Monday, April 2, 2012

Norse myth narrative

Writing the Asgard Saga is no less than a real treat to me. Not only do I love the stories, but working with them in a more modern narrative form is very rewarding. These stories have been handed down from generation to generation and were not written down before some time in the early 13th century after the chance from Heathen religion to Christianity. This brings a challenge differing from, say the Christian or Jewish texts.

The Jewish tradition is different from the Viking tradition, because the storytelling of the latter wasn´t a "to-the-letter" handing down. The base line was more important than telling the stories exactly in the same way, whereas the Jewish tradition demanded the handing down of myth and stories to be told word for word. This means that the stories from the Bible are very accurate. They are told in the original languages almost exactly as they were told 500, 1000 or even 5000 years ago.

The Norse myths aren´t this accurate and in time some of the stories have changed some of their meaning. For instance, there is some doubt as to weither Odin and Frey were married or not.

The most important thing, however, is that I want to make as good a balance as possible between telling the stories in such a way that the characters come alive, but still honors the original stories. This is a difficult task, mostly due to the narrative tradition of Norse Mythology, where the characters are flat, meaning that they lean towards action rather than the characters´ mindsets and characteristics behind the action.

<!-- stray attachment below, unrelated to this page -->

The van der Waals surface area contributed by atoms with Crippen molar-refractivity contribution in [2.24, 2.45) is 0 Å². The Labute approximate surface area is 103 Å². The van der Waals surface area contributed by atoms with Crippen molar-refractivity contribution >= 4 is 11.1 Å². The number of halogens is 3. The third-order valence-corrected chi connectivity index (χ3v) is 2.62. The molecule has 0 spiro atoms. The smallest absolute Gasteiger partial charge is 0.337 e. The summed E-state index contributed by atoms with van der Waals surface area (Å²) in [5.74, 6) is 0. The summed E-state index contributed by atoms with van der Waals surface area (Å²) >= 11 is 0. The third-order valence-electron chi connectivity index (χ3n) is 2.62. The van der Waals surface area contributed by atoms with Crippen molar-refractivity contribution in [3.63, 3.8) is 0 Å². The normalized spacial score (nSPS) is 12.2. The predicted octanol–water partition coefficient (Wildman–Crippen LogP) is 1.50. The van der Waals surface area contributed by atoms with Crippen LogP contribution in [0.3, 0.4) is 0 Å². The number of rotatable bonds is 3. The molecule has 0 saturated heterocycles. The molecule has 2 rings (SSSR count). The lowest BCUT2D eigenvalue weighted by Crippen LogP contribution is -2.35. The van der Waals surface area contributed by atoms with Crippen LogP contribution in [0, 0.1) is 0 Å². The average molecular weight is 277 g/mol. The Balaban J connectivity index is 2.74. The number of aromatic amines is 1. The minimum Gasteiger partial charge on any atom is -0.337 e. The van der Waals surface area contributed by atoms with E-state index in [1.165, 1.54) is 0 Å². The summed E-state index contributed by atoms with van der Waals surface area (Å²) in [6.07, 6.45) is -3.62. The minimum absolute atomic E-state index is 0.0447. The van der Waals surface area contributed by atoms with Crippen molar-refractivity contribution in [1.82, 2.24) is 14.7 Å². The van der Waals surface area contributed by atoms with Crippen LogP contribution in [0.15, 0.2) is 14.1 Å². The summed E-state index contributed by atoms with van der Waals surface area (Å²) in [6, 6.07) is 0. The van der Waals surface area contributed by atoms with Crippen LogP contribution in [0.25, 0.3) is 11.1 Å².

This is their strength, but it also makes it difficult to describe who these characters really are. For instance, the stories do not reveal Odin as having a devious mind, but his actions are either devious or he is not aware of the results of his actions. Of course, the stories tell little by little that he IS devious, but you have to read quite a few of the myths to catch that.

That´s why I really enjoy writing my interpretation of these myths. It´s a challenge to bring the stories to life and give my readers a good reading experience without being unfaithful to the messages of the myths.

I am very much looking forward to getting feedback from all you people out there, just waiting for the first volume to come out and as a treat, I want to share with you the cover for the book. It´s not entirely finished yet and it may look somewhat different when I publish, but this is what I´ve got so far:

I hope, you´ve enjoyed reading my blog posts on the Norse Mythology and I can assure you, that I´m not even close to being finished with it yet. There will be more to come.

Do you like the cover?
Feel free to comment, even if you really, really hate the cover!